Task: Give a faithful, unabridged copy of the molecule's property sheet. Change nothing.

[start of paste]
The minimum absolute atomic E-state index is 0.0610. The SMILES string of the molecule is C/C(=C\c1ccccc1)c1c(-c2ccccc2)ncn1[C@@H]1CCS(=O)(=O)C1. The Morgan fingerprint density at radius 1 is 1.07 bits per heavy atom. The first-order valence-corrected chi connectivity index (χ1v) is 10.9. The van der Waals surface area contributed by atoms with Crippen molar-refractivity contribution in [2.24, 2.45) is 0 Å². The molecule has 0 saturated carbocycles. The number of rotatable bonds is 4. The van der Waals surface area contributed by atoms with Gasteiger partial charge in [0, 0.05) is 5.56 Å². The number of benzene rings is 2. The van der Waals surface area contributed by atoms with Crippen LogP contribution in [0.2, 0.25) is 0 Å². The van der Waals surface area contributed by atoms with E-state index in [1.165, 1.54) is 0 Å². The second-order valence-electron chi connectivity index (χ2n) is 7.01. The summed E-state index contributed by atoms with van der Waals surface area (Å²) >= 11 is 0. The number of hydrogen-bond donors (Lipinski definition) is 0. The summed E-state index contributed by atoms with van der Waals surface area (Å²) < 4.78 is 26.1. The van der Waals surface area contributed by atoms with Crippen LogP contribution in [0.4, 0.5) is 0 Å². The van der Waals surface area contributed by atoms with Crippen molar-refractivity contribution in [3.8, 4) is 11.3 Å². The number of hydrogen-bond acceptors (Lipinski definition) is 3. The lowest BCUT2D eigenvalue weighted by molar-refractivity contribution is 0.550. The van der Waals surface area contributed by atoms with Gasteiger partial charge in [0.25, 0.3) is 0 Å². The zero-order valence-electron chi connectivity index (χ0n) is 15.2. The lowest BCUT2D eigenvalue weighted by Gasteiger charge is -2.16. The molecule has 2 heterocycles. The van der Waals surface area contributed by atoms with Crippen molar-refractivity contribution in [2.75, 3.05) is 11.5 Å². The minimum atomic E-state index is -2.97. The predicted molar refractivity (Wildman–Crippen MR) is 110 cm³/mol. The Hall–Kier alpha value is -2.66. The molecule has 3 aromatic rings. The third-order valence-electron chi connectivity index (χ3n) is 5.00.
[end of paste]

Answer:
The minimum absolute atomic E-state index is 0.0610. The SMILES string of the molecule is C/C(=C\c1ccccc1)c1c(-c2ccccc2)ncn1[C@@H]1CCS(=O)(=O)C1. The Morgan fingerprint density at radius 1 is 1.07 bits per heavy atom. The first-order valence-corrected chi connectivity index (χ1v) is 10.9. The van der Waals surface area contributed by atoms with Crippen molar-refractivity contribution in [2.24, 2.45) is 0 Å². The molecule has 0 saturated carbocycles. The number of rotatable bonds is 4. The van der Waals surface area contributed by atoms with Gasteiger partial charge in [0, 0.05) is 5.56 Å². The number of benzene rings is 2. The van der Waals surface area contributed by atoms with Crippen LogP contribution in [0.2, 0.25) is 0 Å². The van der Waals surface area contributed by atoms with E-state index in [1.165, 1.54) is 0 Å². The second-order valence-electron chi connectivity index (χ2n) is 7.01. The summed E-state index contributed by atoms with van der Waals surface area (Å²) >= 11 is 0. The number of hydrogen-bond donors (Lipinski definition) is 0. The summed E-state index contributed by atoms with van der Waals surface area (Å²) < 4.78 is 26.1. The van der Waals surface area contributed by atoms with Crippen LogP contribution in [0.4, 0.5) is 0 Å². The van der Waals surface area contributed by atoms with Crippen molar-refractivity contribution in [3.8, 4) is 11.3 Å². The number of hydrogen-bond acceptors (Lipinski definition) is 3. The lowest BCUT2D eigenvalue weighted by molar-refractivity contribution is 0.550. The van der Waals surface area contributed by atoms with Gasteiger partial charge in [0.25, 0.3) is 0 Å². The zero-order valence-electron chi connectivity index (χ0n) is 15.2. The lowest BCUT2D eigenvalue weighted by Gasteiger charge is -2.16. The molecule has 2 heterocycles. The van der Waals surface area contributed by atoms with Crippen molar-refractivity contribution in [2.75, 3.05) is 11.5 Å². The minimum atomic E-state index is -2.97. The predicted molar refractivity (Wildman–Crippen MR) is 110 cm³/mol. The Hall–Kier alpha value is -2.66. The molecule has 3 aromatic rings. The third-order valence-electron chi connectivity index (χ3n) is 5.00.